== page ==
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Unix for Mac OS X Users unlocks the powerful capabilities of Unix that underlie Mac OS X, teaching how to use command-line syntax to perform common tasks such as file management, data entry, and text manipulation. The course teaches Unix from the ground up, starting with the basics of the command line and graduating to powerful, advanced tools like grep, sed, and xargs. The course shows how to enter commands in Terminal to create, move, copy, and delete files and folders; change file ownership and permissions; view and stop command and application processes; find and edit data within files; and use command-line shortcuts to speed up workflow. Exercise files accompany the course.
Before we dive in to actually using Unix, there's one last fundamental concept that I want to make sure that you understand, because we're going to be using it a few times later on and that is the difference between the kernel and the shells. So the kernel is the core of the operating system in Unix. It's what takes care of allocating time and memory to program, really doing sort of very fundamental root level management of how programs go about doing their thing. Mac OS X uses the Mach kernel inside Darwin to do that. So if you ever hear someone refer to Mach kernel, that's what they are referring to, is this very central part of the Unix operating system that really just takes care of how the operating system handles very basic tasks like memory management.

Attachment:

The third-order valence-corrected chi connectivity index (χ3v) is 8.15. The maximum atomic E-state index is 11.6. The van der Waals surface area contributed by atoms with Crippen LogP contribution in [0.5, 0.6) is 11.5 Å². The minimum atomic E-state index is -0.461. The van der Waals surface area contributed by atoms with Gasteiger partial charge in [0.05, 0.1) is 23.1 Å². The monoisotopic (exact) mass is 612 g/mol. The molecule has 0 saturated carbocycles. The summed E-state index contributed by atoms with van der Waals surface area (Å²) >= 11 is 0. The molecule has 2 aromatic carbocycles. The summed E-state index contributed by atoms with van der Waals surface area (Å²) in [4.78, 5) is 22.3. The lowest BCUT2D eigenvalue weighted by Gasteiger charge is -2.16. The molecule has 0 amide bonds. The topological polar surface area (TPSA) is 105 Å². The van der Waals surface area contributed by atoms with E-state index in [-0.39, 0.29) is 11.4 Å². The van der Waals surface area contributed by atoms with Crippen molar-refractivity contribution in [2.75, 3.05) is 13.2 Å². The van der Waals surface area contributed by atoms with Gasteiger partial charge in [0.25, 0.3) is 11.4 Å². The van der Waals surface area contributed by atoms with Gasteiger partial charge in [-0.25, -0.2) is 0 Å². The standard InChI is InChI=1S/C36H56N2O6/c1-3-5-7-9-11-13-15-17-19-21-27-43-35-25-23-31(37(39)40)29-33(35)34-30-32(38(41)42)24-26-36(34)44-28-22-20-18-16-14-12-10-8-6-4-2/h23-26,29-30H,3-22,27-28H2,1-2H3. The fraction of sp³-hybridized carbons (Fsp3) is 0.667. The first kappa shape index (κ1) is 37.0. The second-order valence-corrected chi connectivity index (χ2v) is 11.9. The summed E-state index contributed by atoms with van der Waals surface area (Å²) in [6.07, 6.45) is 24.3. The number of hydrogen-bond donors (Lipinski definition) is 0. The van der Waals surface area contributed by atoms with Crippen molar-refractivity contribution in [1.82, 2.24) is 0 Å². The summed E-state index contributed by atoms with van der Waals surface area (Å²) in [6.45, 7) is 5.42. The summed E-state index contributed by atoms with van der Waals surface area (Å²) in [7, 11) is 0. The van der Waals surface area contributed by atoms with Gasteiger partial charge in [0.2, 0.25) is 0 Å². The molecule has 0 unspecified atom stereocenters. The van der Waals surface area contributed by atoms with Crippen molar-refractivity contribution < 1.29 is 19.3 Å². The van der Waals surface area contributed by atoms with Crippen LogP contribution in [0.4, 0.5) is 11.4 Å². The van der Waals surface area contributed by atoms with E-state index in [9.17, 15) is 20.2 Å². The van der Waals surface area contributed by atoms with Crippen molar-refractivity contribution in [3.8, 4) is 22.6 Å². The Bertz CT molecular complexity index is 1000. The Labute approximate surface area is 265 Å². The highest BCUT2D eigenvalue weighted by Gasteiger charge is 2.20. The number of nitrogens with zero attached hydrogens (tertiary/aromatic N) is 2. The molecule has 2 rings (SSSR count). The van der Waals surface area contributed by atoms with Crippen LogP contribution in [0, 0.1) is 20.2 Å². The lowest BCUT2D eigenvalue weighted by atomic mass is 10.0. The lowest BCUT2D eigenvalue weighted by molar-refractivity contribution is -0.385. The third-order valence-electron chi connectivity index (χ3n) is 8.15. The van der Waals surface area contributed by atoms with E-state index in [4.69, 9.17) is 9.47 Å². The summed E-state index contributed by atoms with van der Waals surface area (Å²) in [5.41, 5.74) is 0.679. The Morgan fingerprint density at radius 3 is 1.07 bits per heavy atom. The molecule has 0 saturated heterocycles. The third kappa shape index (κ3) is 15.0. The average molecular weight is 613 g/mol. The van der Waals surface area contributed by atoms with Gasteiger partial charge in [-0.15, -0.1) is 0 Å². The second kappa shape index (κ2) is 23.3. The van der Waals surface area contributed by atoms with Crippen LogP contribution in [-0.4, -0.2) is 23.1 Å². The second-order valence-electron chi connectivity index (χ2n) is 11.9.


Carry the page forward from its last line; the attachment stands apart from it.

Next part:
Then outside of that there is the shell. The shell is the outer layer of the operating system. That's what we see when we open up a Terminal window. We're working in the shell. It interacts with the user and we can think of it as our working environment. The shell will send requests to the kernel. The kernel will then do its thing and results will then be returned back to the shell so that we can interact with them again. Mac OS X by default uses what's called the Bash shell, B-A-S-H, but it includes other choices as well. Let's talk about what some of those other choices are, because it also gives you a little bit more of the history of Unix as well.